Sunday, May 15, 2011

Digital Acting 2 - Pose and Act


Lately Blogger UI has been down so I could not post updates on how my project is going. I have already done some of the activities and Pose and Act was the first. The objective is to pose a rig in two extreme and opposite poses expressing a feeling.

I chose to pose mine in, first, a pose of extreme anger, as if he was taking part of an argument with some other character, and second, and opposed to the first one, a pose of extreme happiness and joy.

These are my poses:

The happy pose works pretty fine, when I posed  the character I tried to have the audience in mind and to think from which perspective would help bring the emotion my character is expressing in a stronger way. I also had in mind that in this case, even though his body language gives the audience a sense of happiness, the flow lines in his pose lead to his face, which is where I intend to lead the audience eyes to.

Now on the angry pose, even though it is strong and expressive, and as it was pointed out by my teacher, there is one thing that could be improved to express exactly the feeling of anger: the camera position. It should be pointing up, towards my character's face. This just gives the pose a much stronger impact towards the audience. I posed him accordingly and this is how it looks:

There was also a quiz to be completed with this activity. Here are the questions and my answers:

Question A:
1. Thinking leads to conclusions; emotion leads to action.

Human beings, either consciously or unconsciously, are constantly thinking. Thinking makes us feel, it leads us to emotion according to the situations we are in. And when we feel emotion, we always react to it. This is what makes us humans and sets us aside from other animals.

2. Acting is reacting. Acting is doing.

To do something is a response to a felt emotion. In order to do something towards that emotion, we first need to feel it and then react to it. Humans never sit and feel an emotion without any kind of exterior evidence or reaction shown about it.

3. Character needs to have an objective.

A character needs to be doing something 100% of the time he is in a scene. He needs to have a purpose and pursue that objective by performing actions that will ultimately lead to it.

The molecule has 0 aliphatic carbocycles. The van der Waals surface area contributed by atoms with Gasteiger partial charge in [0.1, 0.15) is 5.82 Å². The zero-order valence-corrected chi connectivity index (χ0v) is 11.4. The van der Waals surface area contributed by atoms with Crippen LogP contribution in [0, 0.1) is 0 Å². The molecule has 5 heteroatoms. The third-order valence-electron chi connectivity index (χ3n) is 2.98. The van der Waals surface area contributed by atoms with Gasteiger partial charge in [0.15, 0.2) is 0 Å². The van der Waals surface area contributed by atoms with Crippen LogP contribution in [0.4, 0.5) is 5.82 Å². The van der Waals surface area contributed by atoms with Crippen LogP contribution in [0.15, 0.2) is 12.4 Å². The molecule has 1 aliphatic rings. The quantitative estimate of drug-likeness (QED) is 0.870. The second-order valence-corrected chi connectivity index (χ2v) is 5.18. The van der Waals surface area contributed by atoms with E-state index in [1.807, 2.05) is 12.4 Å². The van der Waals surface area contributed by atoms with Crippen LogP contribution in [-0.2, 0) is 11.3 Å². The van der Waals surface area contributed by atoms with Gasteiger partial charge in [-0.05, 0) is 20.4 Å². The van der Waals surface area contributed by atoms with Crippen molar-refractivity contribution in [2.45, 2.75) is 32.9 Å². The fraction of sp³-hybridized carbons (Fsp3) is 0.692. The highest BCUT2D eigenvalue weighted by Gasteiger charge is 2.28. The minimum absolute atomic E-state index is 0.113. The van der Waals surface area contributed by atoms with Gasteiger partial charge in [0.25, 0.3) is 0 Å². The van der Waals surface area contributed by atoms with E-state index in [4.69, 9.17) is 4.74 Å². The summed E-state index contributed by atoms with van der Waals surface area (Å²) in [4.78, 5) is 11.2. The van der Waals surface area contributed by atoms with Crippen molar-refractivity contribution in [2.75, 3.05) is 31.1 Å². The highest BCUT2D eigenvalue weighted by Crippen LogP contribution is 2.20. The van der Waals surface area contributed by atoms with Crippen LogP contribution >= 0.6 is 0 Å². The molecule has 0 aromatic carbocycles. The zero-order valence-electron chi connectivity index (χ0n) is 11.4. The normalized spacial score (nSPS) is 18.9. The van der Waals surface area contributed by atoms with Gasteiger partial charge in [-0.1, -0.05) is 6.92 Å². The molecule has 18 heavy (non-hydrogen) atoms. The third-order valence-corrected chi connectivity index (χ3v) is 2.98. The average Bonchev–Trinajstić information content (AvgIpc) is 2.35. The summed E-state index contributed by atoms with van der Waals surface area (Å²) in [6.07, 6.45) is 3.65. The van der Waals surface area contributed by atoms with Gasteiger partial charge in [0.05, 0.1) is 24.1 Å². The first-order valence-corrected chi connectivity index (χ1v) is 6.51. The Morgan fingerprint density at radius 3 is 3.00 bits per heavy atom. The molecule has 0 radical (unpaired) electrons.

4. Character plays on action until something happens to make him/her play a different action.

This rule relates to the previous one. Our character needs to constantly be active, to have a purpose or a reason to be doing something, until another objective is presented to him. He should always be moving from one action to another.

5. All actions begin with movement.

Theatrical actions require a more expressive external movement, than real life actions. This is related to the fact that emotions lead to actions. If our character does not express his emotions with an action, he is not acting.

6. Empathy is the magic key as audiences empathize with emotion.

Empathy is what an actor, or character, should make the audience feel towards his expressed emotions. If an audience relates to that characters emotions, they empathize with him and this builds a connection between character and audience.

7. A scene is a negotiation.

Negotiation implies conflict, obstacles and opposing needs, and suggests a positive resolution. Theatrical moments require conflict, they require overcoming obstacles. These conflicts can be internal, with other characters or with the situation.

Question B:

1. Is it best to animate force or form in your character animation?

It is best to animate force because it is a result of thinking and emotion expression and the audience empathizes with that.

2. Who talks about ma? What is ma?

The Japanese animator Hayao Miyazaki. Ma is a pause in the action. Ma, in my point of view, creates a stronger emphasis in sound-less moments in the action of a scene.

3. What is a Power Center? Can you give an example of a Power Center?

Power center is a body reflection of ones personality. Everyone has a different power center. A confident person has its power center in his chest and its power center leads his movements forward, normally pointing his chest out, showing that confidence.

Question C:

1. What is meant by Active listening?

Active listening is actually to be doing something while listening. To hear, understand, determine an answer, realizing your surroundings while not speaking in a dialogue while the other person is talking, and at the same time to express all these actions without saying them.
Question D:

1. Why do you have to remember the fruit salad?

Because you can't reach the end of a scene without having your character to go through all of the thoughts that the scene action requires. Otherwise your character performance will always lack something.

2. Who was Denis Diderot? What did he write about? How does this help animators?

Denis Diderot was a philosopher that wrote about the duality in action, on how an actor must always have control of his performance, and can never be observing their acting. The actors, no matter how much they try, they can't be 100% in the moment of the scene.
His theory is important for animators because the way we act while animating is exactly by using the duality that Diderot refers to. We act and observe our acting.

That's all for now. Be back soon!